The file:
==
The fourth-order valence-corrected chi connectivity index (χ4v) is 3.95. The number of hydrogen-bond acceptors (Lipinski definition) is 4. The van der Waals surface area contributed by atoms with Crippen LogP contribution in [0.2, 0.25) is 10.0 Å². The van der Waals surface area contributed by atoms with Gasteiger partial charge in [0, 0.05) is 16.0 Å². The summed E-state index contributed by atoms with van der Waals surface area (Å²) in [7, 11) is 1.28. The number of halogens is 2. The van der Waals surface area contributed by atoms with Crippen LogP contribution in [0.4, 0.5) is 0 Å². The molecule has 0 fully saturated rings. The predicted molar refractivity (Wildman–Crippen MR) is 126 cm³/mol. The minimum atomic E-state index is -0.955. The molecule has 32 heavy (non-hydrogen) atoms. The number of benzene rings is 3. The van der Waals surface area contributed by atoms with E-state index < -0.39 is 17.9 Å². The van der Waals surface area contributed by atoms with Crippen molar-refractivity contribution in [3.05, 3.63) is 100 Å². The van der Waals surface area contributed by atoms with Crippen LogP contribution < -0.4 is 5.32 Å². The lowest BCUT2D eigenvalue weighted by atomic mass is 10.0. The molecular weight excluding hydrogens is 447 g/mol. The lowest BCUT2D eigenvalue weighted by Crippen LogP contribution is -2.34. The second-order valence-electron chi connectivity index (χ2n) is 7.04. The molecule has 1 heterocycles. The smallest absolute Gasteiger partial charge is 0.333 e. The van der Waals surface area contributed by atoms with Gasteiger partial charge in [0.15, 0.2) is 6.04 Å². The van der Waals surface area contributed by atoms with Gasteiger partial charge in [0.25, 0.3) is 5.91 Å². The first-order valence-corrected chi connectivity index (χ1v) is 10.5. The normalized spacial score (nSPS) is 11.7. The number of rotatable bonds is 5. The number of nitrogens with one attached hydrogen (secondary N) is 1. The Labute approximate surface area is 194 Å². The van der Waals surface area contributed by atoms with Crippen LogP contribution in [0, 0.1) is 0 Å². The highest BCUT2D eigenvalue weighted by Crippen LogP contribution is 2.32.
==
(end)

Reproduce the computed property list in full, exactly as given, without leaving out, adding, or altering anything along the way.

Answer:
The fourth-order valence-corrected chi connectivity index (χ4v) is 3.95. The number of hydrogen-bond acceptors (Lipinski definition) is 4. The van der Waals surface area contributed by atoms with Crippen LogP contribution in [0.2, 0.25) is 10.0 Å². The van der Waals surface area contributed by atoms with Gasteiger partial charge in [0, 0.05) is 16.0 Å². The summed E-state index contributed by atoms with van der Waals surface area (Å²) in [7, 11) is 1.28. The number of halogens is 2. The van der Waals surface area contributed by atoms with Crippen LogP contribution in [0.4, 0.5) is 0 Å². The molecule has 0 fully saturated rings. The predicted molar refractivity (Wildman–Crippen MR) is 126 cm³/mol. The minimum atomic E-state index is -0.955. The molecule has 32 heavy (non-hydrogen) atoms. The number of benzene rings is 3. The van der Waals surface area contributed by atoms with E-state index < -0.39 is 17.9 Å². The van der Waals surface area contributed by atoms with Crippen molar-refractivity contribution in [3.05, 3.63) is 100 Å². The van der Waals surface area contributed by atoms with Crippen LogP contribution < -0.4 is 5.32 Å². The lowest BCUT2D eigenvalue weighted by atomic mass is 10.0. The molecular weight excluding hydrogens is 447 g/mol. The lowest BCUT2D eigenvalue weighted by Crippen LogP contribution is -2.34. The second-order valence-electron chi connectivity index (χ2n) is 7.04. The molecule has 1 heterocycles. The smallest absolute Gasteiger partial charge is 0.333 e. The van der Waals surface area contributed by atoms with Gasteiger partial charge in [0.15, 0.2) is 6.04 Å². The van der Waals surface area contributed by atoms with Gasteiger partial charge in [0.25, 0.3) is 5.91 Å². The first-order valence-corrected chi connectivity index (χ1v) is 10.5. The normalized spacial score (nSPS) is 11.7. The number of rotatable bonds is 5. The number of nitrogens with one attached hydrogen (secondary N) is 1. The Labute approximate surface area is 194 Å². The van der Waals surface area contributed by atoms with Crippen LogP contribution in [0, 0.1) is 0 Å². The highest BCUT2D eigenvalue weighted by Crippen LogP contribution is 2.32.